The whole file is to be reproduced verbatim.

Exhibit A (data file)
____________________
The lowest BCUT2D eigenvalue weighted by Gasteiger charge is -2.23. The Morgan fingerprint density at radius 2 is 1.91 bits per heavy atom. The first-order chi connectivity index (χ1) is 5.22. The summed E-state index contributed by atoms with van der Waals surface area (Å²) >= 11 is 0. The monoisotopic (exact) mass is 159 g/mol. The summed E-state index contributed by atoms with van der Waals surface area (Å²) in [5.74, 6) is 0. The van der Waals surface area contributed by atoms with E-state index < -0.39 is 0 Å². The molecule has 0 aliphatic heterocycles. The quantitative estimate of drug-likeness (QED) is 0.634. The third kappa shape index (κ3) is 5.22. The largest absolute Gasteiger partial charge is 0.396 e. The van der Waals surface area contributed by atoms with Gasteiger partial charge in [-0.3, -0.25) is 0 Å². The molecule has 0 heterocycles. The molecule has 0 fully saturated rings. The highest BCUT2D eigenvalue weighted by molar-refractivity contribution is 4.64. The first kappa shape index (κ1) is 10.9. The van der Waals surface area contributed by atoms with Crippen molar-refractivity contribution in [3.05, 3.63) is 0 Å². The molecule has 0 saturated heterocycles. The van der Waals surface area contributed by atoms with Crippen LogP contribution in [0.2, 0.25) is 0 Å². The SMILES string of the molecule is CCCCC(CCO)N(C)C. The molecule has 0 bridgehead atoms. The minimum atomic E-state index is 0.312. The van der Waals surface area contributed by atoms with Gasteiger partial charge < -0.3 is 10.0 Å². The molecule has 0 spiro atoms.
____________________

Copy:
The lowest BCUT2D eigenvalue weighted by Gasteiger charge is -2.23. The Morgan fingerprint density at radius 2 is 1.91 bits per heavy atom. The first-order chi connectivity index (χ1) is 5.22. The summed E-state index contributed by atoms with van der Waals surface area (Å²) >= 11 is 0. The monoisotopic (exact) mass is 159 g/mol. The summed E-state index contributed by atoms with van der Waals surface area (Å²) in [5.74, 6) is 0. The van der Waals surface area contributed by atoms with E-state index < -0.39 is 0 Å². The molecule has 0 aliphatic heterocycles. The quantitative estimate of drug-likeness (QED) is 0.634. The third kappa shape index (κ3) is 5.22. The largest absolute Gasteiger partial charge is 0.396 e. The van der Waals surface area contributed by atoms with Gasteiger partial charge in [-0.3, -0.25) is 0 Å². The molecule has 0 heterocycles. The molecule has 0 fully saturated rings. The highest BCUT2D eigenvalue weighted by molar-refractivity contribution is 4.64. The first kappa shape index (κ1) is 10.9. The van der Waals surface area contributed by atoms with Crippen molar-refractivity contribution in [3.05, 3.63) is 0 Å². The molecule has 0 saturated heterocycles. The van der Waals surface area contributed by atoms with Crippen LogP contribution in [0.2, 0.25) is 0 Å². The SMILES string of the molecule is CCCCC(CCO)N(C)C. The molecule has 0 bridgehead atoms. The minimum atomic E-state index is 0.312. The van der Waals surface area contributed by atoms with Gasteiger partial charge < -0.3 is 10.0 Å². The molecule has 0 spiro atoms.